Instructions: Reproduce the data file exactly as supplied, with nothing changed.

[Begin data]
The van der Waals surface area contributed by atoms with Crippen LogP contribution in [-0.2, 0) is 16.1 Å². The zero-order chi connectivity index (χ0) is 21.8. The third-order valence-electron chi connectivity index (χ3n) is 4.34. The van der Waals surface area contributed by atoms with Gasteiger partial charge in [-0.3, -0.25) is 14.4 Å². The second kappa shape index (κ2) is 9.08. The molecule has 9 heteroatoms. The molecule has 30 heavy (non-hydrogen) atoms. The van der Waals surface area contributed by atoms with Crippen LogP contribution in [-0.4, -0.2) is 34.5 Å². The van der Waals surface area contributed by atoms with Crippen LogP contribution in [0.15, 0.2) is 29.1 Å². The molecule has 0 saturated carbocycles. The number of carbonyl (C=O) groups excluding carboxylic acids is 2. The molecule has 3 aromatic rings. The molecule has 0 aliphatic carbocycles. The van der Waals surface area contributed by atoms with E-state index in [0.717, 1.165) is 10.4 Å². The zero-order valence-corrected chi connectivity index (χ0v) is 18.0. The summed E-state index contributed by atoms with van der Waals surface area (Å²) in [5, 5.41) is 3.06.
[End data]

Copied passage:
The van der Waals surface area contributed by atoms with Crippen LogP contribution in [-0.2, 0) is 16.1 Å². The zero-order chi connectivity index (χ0) is 21.8. The third-order valence-electron chi connectivity index (χ3n) is 4.34. The van der Waals surface area contributed by atoms with Gasteiger partial charge in [-0.3, -0.25) is 14.4 Å². The second kappa shape index (κ2) is 9.08. The molecule has 9 heteroatoms. The molecule has 30 heavy (non-hydrogen) atoms. The van der Waals surface area contributed by atoms with Crippen LogP contribution in [-0.4, -0.2) is 34.5 Å². The van der Waals surface area contributed by atoms with Crippen LogP contribution in [0.15, 0.2) is 29.1 Å². The molecule has 0 saturated carbocycles. The number of carbonyl (C=O) groups excluding carboxylic acids is 2. The molecule has 3 aromatic rings. The molecule has 0 aliphatic carbocycles. The van der Waals surface area contributed by atoms with E-state index in [0.717, 1.165) is 10.4 Å². The zero-order valence-corrected chi connectivity index (χ0v) is 18.0. The summed E-state index contributed by atoms with van der Waals surface area (Å²) in [5, 5.41) is 3.06.